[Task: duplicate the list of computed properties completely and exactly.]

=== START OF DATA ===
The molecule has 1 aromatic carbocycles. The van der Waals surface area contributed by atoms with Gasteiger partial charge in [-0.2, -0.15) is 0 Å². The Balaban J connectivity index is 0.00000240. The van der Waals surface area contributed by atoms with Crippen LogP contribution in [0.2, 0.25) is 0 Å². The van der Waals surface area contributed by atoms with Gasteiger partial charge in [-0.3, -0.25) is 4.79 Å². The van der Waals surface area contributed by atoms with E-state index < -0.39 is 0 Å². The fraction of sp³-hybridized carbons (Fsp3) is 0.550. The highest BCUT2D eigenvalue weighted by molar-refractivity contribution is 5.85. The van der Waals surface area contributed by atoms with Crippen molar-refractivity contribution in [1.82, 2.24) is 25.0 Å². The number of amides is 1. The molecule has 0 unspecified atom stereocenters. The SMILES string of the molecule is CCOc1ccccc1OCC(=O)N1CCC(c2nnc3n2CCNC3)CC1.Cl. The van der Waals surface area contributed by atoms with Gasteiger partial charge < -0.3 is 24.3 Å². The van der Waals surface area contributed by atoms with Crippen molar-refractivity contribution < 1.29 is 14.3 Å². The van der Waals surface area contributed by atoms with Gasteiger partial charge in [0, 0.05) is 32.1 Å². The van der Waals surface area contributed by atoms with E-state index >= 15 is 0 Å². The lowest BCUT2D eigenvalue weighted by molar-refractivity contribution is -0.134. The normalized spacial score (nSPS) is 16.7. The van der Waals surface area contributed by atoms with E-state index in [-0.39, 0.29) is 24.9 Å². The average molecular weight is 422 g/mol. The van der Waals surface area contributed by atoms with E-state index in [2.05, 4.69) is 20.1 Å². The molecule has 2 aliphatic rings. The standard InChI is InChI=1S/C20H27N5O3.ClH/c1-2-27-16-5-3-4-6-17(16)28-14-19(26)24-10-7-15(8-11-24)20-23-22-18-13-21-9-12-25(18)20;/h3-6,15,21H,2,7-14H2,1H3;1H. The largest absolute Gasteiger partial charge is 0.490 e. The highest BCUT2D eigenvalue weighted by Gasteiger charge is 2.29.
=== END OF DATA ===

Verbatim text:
The molecule has 1 aromatic carbocycles. The van der Waals surface area contributed by atoms with Gasteiger partial charge in [-0.2, -0.15) is 0 Å². The Balaban J connectivity index is 0.00000240. The van der Waals surface area contributed by atoms with Crippen LogP contribution in [0.2, 0.25) is 0 Å². The van der Waals surface area contributed by atoms with Gasteiger partial charge in [-0.3, -0.25) is 4.79 Å². The van der Waals surface area contributed by atoms with E-state index < -0.39 is 0 Å². The fraction of sp³-hybridized carbons (Fsp3) is 0.550. The highest BCUT2D eigenvalue weighted by molar-refractivity contribution is 5.85. The van der Waals surface area contributed by atoms with Crippen molar-refractivity contribution in [1.82, 2.24) is 25.0 Å². The number of amides is 1. The molecule has 0 unspecified atom stereocenters. The SMILES string of the molecule is CCOc1ccccc1OCC(=O)N1CCC(c2nnc3n2CCNC3)CC1.Cl. The van der Waals surface area contributed by atoms with Gasteiger partial charge < -0.3 is 24.3 Å². The van der Waals surface area contributed by atoms with Crippen molar-refractivity contribution < 1.29 is 14.3 Å². The van der Waals surface area contributed by atoms with Gasteiger partial charge in [0, 0.05) is 32.1 Å². The van der Waals surface area contributed by atoms with E-state index >= 15 is 0 Å². The lowest BCUT2D eigenvalue weighted by molar-refractivity contribution is -0.134. The normalized spacial score (nSPS) is 16.7. The van der Waals surface area contributed by atoms with E-state index in [-0.39, 0.29) is 24.9 Å². The average molecular weight is 422 g/mol. The van der Waals surface area contributed by atoms with E-state index in [2.05, 4.69) is 20.1 Å². The molecule has 2 aliphatic rings. The standard InChI is InChI=1S/C20H27N5O3.ClH/c1-2-27-16-5-3-4-6-17(16)28-14-19(26)24-10-7-15(8-11-24)20-23-22-18-13-21-9-12-25(18)20;/h3-6,15,21H,2,7-14H2,1H3;1H. The largest absolute Gasteiger partial charge is 0.490 e. The highest BCUT2D eigenvalue weighted by Gasteiger charge is 2.29.